Catastrophizing – Cognitive Distortion #5

Catastrophizing is when we expect disaster to strike, no matter what. This is also referred to as “magnifying or minimizing.” We hear about a problem and use what if questions (e.g., “What if tragedy strikes?” “What if it happens to me?”).

For example, a person might exaggerate the importance of insignificant events (such as their mistake, or someone else’s achievement). Or they may inappropriately shrink the magnitude of significant events until they appear tiny (for example, a person’s own desirable qualities or someone else’s imperfections).

Here’s a story to illustrate Catastrophizing.

Emily was a new mom who loved her baby more than she could’ve predicted. She had waited so long to have a child and now here he was, a perfect angel. She loved her baby so much and yet worried about every little thing.

SIDS was a real concern, at least until the baby reached one year old when the risk was significantly lower. She worried about driving anywhere as traffic deaths were the leading cause of death for children. She worried about people who were unvaccinated and exposed her baby to dangerous viruses. She worried about any other infection that didn’t have a vaccine. She washed her hands frequently and used Purell when she couldn’t wash.

Overall, Emily was so happy with the new addition to their family, but that joy was overshadowed by worry. She found herself having trouble falling to sleep and staying asleep because of the worry. What if she missed something overnight? What if the house caught fire or someone broke in? There was no time that Emily could fully relax.

One day Emily woke up and realized that worrying or catastrophizing wasn’t gaining her anything. There was no way to prevent a tragedy with worrying. She couldn’t fix / prevent / stop a problem through worrying. She could be proactive about hand washing and car seats, but after those steps, actual worry wasn’t helpful.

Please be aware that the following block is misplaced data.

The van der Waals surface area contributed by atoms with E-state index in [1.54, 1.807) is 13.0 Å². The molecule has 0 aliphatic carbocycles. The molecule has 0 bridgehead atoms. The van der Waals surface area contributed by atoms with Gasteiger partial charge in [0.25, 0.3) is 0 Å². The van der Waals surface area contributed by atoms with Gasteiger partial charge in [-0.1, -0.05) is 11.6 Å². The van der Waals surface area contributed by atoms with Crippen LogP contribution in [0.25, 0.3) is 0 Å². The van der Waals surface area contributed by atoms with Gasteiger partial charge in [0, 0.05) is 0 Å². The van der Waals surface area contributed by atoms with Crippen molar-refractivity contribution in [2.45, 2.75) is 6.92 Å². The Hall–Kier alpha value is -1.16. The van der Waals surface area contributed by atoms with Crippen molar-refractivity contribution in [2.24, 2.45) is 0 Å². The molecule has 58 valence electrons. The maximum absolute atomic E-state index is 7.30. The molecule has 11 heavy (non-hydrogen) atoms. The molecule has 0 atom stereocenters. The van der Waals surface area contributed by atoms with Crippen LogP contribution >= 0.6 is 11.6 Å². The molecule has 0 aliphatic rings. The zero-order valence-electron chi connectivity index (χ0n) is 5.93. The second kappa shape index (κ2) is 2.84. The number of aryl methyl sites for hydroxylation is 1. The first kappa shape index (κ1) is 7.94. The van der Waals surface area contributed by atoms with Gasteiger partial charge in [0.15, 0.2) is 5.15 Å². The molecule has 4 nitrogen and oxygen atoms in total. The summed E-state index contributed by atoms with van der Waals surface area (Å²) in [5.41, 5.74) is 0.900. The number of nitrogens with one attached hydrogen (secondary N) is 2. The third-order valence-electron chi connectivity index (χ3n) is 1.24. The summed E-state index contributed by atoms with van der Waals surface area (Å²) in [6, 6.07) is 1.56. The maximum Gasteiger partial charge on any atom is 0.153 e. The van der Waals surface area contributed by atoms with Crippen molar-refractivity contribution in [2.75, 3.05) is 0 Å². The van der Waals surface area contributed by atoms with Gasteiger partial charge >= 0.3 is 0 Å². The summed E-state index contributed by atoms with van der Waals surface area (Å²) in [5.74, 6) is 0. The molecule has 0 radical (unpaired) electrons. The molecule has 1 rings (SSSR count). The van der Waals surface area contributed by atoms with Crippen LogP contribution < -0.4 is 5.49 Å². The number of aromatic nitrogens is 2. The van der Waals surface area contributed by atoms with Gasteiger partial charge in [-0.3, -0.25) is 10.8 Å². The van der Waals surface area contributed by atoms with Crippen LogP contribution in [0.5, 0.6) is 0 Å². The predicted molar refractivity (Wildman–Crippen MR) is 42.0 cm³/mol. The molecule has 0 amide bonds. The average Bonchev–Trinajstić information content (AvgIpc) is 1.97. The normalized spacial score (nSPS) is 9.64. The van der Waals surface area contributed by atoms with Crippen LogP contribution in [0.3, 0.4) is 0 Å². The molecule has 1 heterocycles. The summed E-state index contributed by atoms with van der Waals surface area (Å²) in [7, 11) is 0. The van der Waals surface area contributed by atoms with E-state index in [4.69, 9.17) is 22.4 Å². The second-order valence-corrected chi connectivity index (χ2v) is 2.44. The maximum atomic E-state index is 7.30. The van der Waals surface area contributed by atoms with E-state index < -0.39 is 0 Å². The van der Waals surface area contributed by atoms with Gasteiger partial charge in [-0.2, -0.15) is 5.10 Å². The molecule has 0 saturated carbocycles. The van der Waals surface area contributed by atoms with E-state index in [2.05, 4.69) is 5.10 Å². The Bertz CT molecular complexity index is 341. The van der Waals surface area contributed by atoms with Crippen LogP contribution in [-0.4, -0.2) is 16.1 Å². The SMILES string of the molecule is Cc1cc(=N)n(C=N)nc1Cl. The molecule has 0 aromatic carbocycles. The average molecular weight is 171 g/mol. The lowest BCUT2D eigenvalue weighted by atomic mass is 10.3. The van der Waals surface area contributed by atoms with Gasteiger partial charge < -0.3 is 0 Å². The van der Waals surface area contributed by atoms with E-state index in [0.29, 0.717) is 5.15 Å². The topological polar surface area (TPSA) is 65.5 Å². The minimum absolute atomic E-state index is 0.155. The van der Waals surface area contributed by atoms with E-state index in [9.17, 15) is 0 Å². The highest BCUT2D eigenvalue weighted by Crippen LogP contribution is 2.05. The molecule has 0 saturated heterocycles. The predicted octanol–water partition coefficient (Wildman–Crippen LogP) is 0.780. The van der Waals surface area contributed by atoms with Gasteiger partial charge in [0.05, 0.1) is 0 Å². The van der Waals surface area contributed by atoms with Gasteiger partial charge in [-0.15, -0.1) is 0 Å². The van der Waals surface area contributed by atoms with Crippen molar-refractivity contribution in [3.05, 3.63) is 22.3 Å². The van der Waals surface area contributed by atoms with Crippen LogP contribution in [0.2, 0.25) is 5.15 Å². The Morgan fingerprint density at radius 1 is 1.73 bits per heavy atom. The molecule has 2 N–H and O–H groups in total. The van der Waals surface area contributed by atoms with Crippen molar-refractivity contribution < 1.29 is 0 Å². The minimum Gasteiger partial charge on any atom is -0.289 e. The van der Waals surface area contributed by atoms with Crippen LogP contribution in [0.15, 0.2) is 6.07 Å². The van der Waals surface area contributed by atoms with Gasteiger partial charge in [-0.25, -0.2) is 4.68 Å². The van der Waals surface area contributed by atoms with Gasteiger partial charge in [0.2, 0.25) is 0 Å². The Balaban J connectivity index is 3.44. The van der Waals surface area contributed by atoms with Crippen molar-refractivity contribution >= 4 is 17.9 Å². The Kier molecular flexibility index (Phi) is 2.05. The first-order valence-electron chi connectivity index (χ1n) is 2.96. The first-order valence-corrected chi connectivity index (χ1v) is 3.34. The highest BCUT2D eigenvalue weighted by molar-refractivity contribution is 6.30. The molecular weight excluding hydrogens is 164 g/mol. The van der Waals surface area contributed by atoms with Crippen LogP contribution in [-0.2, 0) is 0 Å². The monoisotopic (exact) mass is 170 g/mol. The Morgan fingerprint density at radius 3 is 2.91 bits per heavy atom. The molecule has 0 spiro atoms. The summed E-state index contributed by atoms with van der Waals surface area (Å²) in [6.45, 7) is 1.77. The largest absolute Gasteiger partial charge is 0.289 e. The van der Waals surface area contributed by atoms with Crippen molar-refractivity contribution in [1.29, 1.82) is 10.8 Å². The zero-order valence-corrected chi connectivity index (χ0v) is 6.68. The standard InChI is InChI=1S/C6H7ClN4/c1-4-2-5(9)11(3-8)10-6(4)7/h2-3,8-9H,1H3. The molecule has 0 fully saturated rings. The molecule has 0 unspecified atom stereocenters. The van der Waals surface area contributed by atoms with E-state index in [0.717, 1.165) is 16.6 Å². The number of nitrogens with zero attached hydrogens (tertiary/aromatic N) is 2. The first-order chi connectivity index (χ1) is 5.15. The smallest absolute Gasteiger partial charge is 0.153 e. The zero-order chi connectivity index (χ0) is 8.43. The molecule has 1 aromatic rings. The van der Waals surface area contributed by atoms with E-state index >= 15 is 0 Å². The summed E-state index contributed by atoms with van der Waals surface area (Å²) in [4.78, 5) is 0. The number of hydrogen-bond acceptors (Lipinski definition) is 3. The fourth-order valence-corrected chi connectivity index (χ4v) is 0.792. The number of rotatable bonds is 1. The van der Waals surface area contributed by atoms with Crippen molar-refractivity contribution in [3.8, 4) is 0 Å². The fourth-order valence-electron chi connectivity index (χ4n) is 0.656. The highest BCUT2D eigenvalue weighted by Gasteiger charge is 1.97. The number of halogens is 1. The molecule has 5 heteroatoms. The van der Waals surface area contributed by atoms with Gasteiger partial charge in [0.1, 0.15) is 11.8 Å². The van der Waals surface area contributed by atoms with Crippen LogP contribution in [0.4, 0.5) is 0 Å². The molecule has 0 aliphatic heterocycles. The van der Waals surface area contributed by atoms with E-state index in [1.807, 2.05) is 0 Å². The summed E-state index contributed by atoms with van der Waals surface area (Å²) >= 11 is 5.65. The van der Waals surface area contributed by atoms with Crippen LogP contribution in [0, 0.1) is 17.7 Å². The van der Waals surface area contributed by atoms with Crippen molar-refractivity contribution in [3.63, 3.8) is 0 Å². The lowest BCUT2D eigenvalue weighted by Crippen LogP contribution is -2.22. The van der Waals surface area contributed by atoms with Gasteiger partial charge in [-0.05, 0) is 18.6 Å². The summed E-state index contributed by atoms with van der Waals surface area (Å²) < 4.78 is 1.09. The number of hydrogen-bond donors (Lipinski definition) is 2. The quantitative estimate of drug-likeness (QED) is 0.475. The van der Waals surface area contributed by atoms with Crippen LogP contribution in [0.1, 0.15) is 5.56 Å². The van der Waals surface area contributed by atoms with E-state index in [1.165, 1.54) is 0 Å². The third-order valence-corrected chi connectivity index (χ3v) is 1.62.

Worry was preventing her happiness. Worry was sapping her joy.

Right then and there, Emily decided to stop worrying. Every time a worry thought crept into her head, she said a prayer, thought about something happy, took action on whatever problem was going on and pushed those worry thoughts away.

It took vigilance to stop catastrophizing. The thought patterns were engrained and habitual. It was so easy and comfortable to worry. She had thought for so long that if she worried enough she wouldn’t be surprised when something terrible happened. Living in a state of constant worry was her way of preventing grief when or if something bad actually happened. Emily realized that IF something bad did happen, she would be sad and upset no matter how hard she had worried in the past. She would have a reaction and it would be ok.

Emily’s new plan was to hope for the best, expect some problems now and then, and stop worrying.


Can you identify with this story? Do you catastrophize? I know I can. It’s exactly how I reacted when my first baby was born. I don’t think I slept well until my youngest was three and I realized that all this worrying wasn’t gaining me anything, but exhaustion.

There’s a difference between being prepared and worrying. Preparing has an endpoint. Worry never ends.

As much as you can, practice turning off the worry brain and pushing those thoughts out of your head by prayer, distraction and filling your head with good thoughts.


Philippians 4:6 Do not be anxious about anything, but in every situation, by prayer and petition, with thanksgiving, present your requests to God.

Matthew 6:25 Therefore I tell you, do not worry about your life, what you will eat or drink; or about

A dark sky can induce can induce a lot of worry… Or wonder, depending on how you look at it.

Sunrise with a full moon painting
Sunrise with a full moon


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